Gridcoin - The Cryptocurrency with the Power to Drive Modern Science
Since around mid-2011 researchers like myself, and many others like me, have been following the rise of crypto-currencies from the sidelines with a piqued interest. Yet, the longer we watch, the more disappointed we are getting with where the field of crypto-currency is headed. There are articles applauding this coin's mining network doubling its hashing power, and that coin's new ASICs that yield even higher mining profits. But what are we actually achieving? Where is the benefit to society from this gargantuan endeavor?
Now, don't get me wrong. Crypto-currency is a necessary step to decentralize power in our monetary system, and to break away from the control banks leverage over us with fiat. But that is not the point. My beef is with how these digital currencies are generated, or minted. Every day we are pouring more and more of the world's compute power into a black hole to generate tokens to sell and invest in. That compute power is going to waste.
I am a third year biomedicine PhD student at the University of Canterbury, New Zealand. In a nutshell, my work is to model the cells in the brain to such a level of detail that we can simulate brain function digitally - on a machine. In my specific case, this allows me to observe the effects of neurodegenerative diseases such as Alzheimer's Disease to enable and advance drug development. That might sound far fetched, but the problem does not lie in the complexity of the brain's functioning like most people think. The chemical pathways in the human body are well understood. The problem I face on a daily basis is that myself and my colleagues cannot simulate our models due to an acute lack of compute power. Allow me to illustrate the problem as I encounter it every day in the lab. This is a single instance of the smallest functioning unit of the brain, as we model it:
This unit (think of it like a LEGO brick) is made up of four cells: a neuron (NE), an astrocyte (AC), a smooth muscle cell (SMC), and an endothelial cell (EC). The model tracks all significant chemical channels that affect brain function, and the behaviour of this sytem can be comfortably simulated on my workstation in several seconds. Unfortunately, understanding the behaviour of several cells on this tiny scale is pretty useless when is comes to treating macro-scale disease.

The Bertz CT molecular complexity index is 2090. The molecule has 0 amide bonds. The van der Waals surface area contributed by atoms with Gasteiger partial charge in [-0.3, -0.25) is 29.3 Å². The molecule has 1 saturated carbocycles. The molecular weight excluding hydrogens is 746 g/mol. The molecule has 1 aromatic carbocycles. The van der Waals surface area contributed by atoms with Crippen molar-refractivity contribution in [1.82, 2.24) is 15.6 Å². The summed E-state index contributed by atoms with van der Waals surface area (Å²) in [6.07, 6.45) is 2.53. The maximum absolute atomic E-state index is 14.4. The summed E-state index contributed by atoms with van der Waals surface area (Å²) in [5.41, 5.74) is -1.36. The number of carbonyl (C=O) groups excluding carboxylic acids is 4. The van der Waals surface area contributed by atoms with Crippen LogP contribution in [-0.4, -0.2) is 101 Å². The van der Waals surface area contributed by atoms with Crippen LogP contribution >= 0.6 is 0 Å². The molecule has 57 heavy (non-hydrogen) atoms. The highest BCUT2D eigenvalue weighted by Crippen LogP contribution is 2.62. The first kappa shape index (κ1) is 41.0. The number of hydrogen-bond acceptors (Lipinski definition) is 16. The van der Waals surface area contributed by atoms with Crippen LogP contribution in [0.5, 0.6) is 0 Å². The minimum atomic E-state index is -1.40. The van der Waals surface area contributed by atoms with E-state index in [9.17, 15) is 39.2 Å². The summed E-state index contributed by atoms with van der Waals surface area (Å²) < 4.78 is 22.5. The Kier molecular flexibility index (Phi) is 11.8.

To make this model useful to medicine, we need to build a 3D lattice of these LEGO bricks to map out the topology of the entire brain. We do this by linking the bricks together in a space filling H-tree, where every dot is a LEGO brick, like so:
Suddenly, the compute problem becomes a lot more demanding. I could still run this simulation on my workstation. However, a 2D tissue slice of 1 square millimeter will have to be simulated overnight. If the tissue slice were any larger (or, God forbid, 3D like a real brain) I would need a research cluster or a supercomputer to run the simulation and have it finish before I am dead and buried. Buying such powerful hardware is prohibitively expensive for all but the largest labs, as is buying time on someone else's cluster.
When I try and explain this problem to people outside the field, they treat my colleagues and myself like an unfortunate subset of the research community that happens to have a unique problem. But, our problem is not unique! Hundreds of thousands of researchers in innumerable fields will be meeting this compute roadblock over and over in their careers. This goes beyond disease research, and includes material science, polymer research, even art! We have a professor at my university who has written software that can reliably detect fakes vs true works of many great masters with incredible accuracy. It boils down to a massive compute problem.
If I had access to the collective compute power of the BTC network for 3.8 seconds, I could simulate the entire brain topology per the model presented above for 3 years. To put this in perspective, the outcomes would result in so much data that our entire lab would need to spend months analyzing it all, and would result in numerous papers being published. If we are lucky, the results of such a simulation would be a significant step towards drug development.
Enter BOINC. Thanks to BOINC, many compute based research projects are suddenly within the realm of feasibility, where before the cost to run the analysis was insurmountable. This might again sound like a tiny corner of science, but the further science advances the more we realize the universe is based on quantifiable mathematics. Computers solve quantifiable mathematics. Every day, the BOINC network is folding proteins, mapping space, working on proving previously impossible mathematical conjectures, and much more. If only we could harness the compute power being wasted on mining cryptocurrencies, imagine what would suddenly be within the realm of possibilities. So the question then becomes: why is everyone so self-centred to continue to waste their compute power on mining cryptocurrencies? The answer is a fundamental problem with human nature: the unrelenting drive for personal gain.
Enter Gridcoin. Thanks to Gridcoin, some of the compute power that was previously being poured into the void has now been re-purposed for science. Even better, while BOINC only appealed to the altruistic minority of the population, Gridcoin appeals to the much larger profit-driven subset. It might not be an ideal motive, but who cares? Irrespective of what drives the individual crunchers, collectively they are making a much bigger difference than most of us can comprehend. Nothing would propel society towards goals such as cures for AIDS as fast as re-purposing the crypto mining compute to benefit research. And one step at a time, that is exactly what Gridcoin is doing.
To researchers like me, you are making all the difference in the world from your own home. Thank you.